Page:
Review by Alan French
How far are you willing to go to change your circumstances? FIlm often allows us to gain empathy for those whose lives are vastly different than our own. Yet there are some stories and desperations that are impossible to simulate. A Brazilian and Argentine film, Charcoal, forces the audience to play one of these upsetting thought exercises. Directed by Caroline Markowicz, Charcoal pushes its characters to the edge of what they can handle.
For Irene (Maeve Jenkins), a better life is just out of reach. Living in rural Brazil, Irene struggles to care for her ailing father. Her son, Jean (Jean Costa), lives with the bedridden man. When a new medical caregiver arrives to check on Irene’s father, the caregiver offers a devious proposal: kill your father and hide a drug kingpin in his place. After taking steps to partake in the offer, Irene wrestles with the difficulties of hiding a drug lord.
Much of Charcoal hinges on the performance of Irene, and Jenkins answers the call. She pours a well of desperation into the character, making the stakes clear to the audience. She commits a vulnerability to the screen, making you feel the anguish of committing cardinal sins leaves on the soul. Yet that desperation hopes to chart a path for her family, specifically her son, to escape this world. Even as others push her around, there’s a grace in Jenkins’ performance. Without her turn, the movie does not work.
She not only forces Irene to face difficulty but also uses the events to examine a loss of power. Miguel (César Bordón), the drug kingpin, once held a position of strength over an entire organization. The loss of authority and agency forces him to assert his control over those in his vicinity. In this case, he applies this pressure to his host family, particularly on the young son. He continues to live his life in a manner he sees fit — doing drugs and sleeping with his partner — but shows no respect for Irene in the process. His blatant disrespect shows a lack of awareness that only deepens the anxiety in the house.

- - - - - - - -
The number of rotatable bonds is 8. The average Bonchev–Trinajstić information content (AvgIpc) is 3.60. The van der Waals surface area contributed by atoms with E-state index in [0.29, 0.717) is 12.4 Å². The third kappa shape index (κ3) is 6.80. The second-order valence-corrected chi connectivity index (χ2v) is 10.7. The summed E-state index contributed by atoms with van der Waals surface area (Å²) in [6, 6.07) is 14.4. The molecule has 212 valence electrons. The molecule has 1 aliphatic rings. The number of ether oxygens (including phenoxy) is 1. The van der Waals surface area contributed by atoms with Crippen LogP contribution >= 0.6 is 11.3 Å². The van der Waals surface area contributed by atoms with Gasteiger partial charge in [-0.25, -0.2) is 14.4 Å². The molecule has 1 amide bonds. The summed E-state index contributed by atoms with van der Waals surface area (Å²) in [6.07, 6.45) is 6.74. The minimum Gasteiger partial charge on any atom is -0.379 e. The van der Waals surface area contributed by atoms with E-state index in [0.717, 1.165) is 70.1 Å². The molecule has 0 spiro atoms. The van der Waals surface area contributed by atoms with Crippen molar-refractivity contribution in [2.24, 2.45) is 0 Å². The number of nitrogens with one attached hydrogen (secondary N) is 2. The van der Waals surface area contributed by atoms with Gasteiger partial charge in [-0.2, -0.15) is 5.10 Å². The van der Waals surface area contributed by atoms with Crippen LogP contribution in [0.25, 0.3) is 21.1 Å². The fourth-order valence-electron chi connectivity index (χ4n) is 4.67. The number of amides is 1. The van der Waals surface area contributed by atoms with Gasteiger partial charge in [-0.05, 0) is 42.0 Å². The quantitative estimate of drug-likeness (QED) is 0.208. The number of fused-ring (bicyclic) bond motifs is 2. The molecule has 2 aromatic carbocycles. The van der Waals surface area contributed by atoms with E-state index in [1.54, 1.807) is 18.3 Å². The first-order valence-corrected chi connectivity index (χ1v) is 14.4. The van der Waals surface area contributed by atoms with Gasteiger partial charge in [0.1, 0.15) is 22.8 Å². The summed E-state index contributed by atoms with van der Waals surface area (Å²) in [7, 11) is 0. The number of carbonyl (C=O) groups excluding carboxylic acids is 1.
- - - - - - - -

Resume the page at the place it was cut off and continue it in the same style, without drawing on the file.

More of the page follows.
Markowicz uses this dichotomy to create a pressure cooker environment. Each action from Miguel and Irene increases the pressure on someone. As Miguel grows stir-crazy from isolation, Irene must keep the town at arm’s length. Her relationships begin to dissolve, and those around her become suspicious of her father’s health. As Charcoal examines our duty to family and community, it begins to unravel the impact each action has on the family.
The film opens up familial wounds and resentments and questions whether the cancer eating away at their relationships is already present. Markowicz seems to place the blame at the feet of their low economic status but imbues Irene with ambition that manifests in the final scenes. However, the rot created by the film’s inciting incidents may be too far gone to overcome.
Ultimately, the film suffers a few setbacks. While there seemed to be opportunities to heighten the images captured on screen, the cinematography feels rather bland. Additionally, the struggle between Irene and her husband feels out-of-place in the film. While the movie hints at additional issues that may arise, the end result of their fighting does not play out. Instead, this makes the film feel slightly bloated. This bloat hurts the pacing, and blurs the messages that Markowicz seems interested in conveying.
While Charcoal has some slight issues, Markowicz showcases skills worthy of admiration. While the film is strengthened by Jenkins and Bordón’s performances, the moral questions raised by Markowicz become the narrative’s engine. The concepts at play and the visuals blend well enough to make this a feature worthy of examination. However, it seems likely that you will want to watch Charcoal as a primer for Markowicz’s next feature.
Charcoal screened at the 2022 Toronto International Film Festival, which runs September 8-18.